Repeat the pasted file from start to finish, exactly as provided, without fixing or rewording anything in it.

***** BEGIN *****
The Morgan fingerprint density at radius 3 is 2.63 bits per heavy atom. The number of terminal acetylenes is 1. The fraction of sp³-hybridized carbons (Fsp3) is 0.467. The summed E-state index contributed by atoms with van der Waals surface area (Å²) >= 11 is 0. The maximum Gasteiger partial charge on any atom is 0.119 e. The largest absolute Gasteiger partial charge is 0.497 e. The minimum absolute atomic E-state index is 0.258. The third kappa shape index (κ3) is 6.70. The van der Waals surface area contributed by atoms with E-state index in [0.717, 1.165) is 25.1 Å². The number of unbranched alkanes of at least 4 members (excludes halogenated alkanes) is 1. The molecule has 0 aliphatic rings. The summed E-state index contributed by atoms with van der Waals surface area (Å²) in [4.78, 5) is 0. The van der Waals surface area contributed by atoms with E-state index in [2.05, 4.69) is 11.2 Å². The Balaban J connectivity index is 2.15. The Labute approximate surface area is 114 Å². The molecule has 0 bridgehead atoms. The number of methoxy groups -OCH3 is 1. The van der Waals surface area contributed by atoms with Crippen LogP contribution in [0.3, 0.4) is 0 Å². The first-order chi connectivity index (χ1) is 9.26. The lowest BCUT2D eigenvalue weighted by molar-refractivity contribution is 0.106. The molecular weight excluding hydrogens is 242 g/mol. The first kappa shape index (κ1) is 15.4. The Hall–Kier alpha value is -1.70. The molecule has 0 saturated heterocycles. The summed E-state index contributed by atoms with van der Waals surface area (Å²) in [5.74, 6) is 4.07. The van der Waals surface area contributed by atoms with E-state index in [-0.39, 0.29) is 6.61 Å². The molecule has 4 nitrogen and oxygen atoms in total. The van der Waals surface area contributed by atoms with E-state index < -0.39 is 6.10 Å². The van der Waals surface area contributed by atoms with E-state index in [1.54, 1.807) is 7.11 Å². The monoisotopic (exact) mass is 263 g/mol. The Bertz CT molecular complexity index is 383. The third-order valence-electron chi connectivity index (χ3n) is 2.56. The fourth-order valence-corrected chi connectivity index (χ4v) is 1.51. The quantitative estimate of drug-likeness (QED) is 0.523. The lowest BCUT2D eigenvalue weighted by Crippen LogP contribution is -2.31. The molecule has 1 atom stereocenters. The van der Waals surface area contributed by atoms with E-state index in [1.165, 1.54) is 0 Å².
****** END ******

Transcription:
The Morgan fingerprint density at radius 3 is 2.63 bits per heavy atom. The number of terminal acetylenes is 1. The fraction of sp³-hybridized carbons (Fsp3) is 0.467. The summed E-state index contributed by atoms with van der Waals surface area (Å²) >= 11 is 0. The maximum Gasteiger partial charge on any atom is 0.119 e. The largest absolute Gasteiger partial charge is 0.497 e. The minimum absolute atomic E-state index is 0.258. The third kappa shape index (κ3) is 6.70. The van der Waals surface area contributed by atoms with E-state index in [0.717, 1.165) is 25.1 Å². The number of unbranched alkanes of at least 4 members (excludes halogenated alkanes) is 1. The molecule has 0 aliphatic rings. The summed E-state index contributed by atoms with van der Waals surface area (Å²) in [4.78, 5) is 0. The van der Waals surface area contributed by atoms with E-state index in [2.05, 4.69) is 11.2 Å². The Balaban J connectivity index is 2.15. The Labute approximate surface area is 114 Å². The molecule has 0 bridgehead atoms. The number of methoxy groups -OCH3 is 1. The van der Waals surface area contributed by atoms with Crippen LogP contribution in [0.3, 0.4) is 0 Å². The first-order chi connectivity index (χ1) is 9.26. The lowest BCUT2D eigenvalue weighted by molar-refractivity contribution is 0.106. The molecular weight excluding hydrogens is 242 g/mol. The first kappa shape index (κ1) is 15.4. The Hall–Kier alpha value is -1.70. The molecule has 0 saturated heterocycles. The summed E-state index contributed by atoms with van der Waals surface area (Å²) in [5.74, 6) is 4.07. The van der Waals surface area contributed by atoms with E-state index in [-0.39, 0.29) is 6.61 Å². The molecule has 4 nitrogen and oxygen atoms in total. The van der Waals surface area contributed by atoms with E-state index < -0.39 is 6.10 Å². The van der Waals surface area contributed by atoms with E-state index in [1.54, 1.807) is 7.11 Å². The monoisotopic (exact) mass is 263 g/mol. The Bertz CT molecular complexity index is 383. The third-order valence-electron chi connectivity index (χ3n) is 2.56. The fourth-order valence-corrected chi connectivity index (χ4v) is 1.51. The quantitative estimate of drug-likeness (QED) is 0.523. The lowest BCUT2D eigenvalue weighted by Crippen LogP contribution is -2.31. The molecule has 1 atom stereocenters. The van der Waals surface area contributed by atoms with E-state index in [1.165, 1.54) is 0 Å².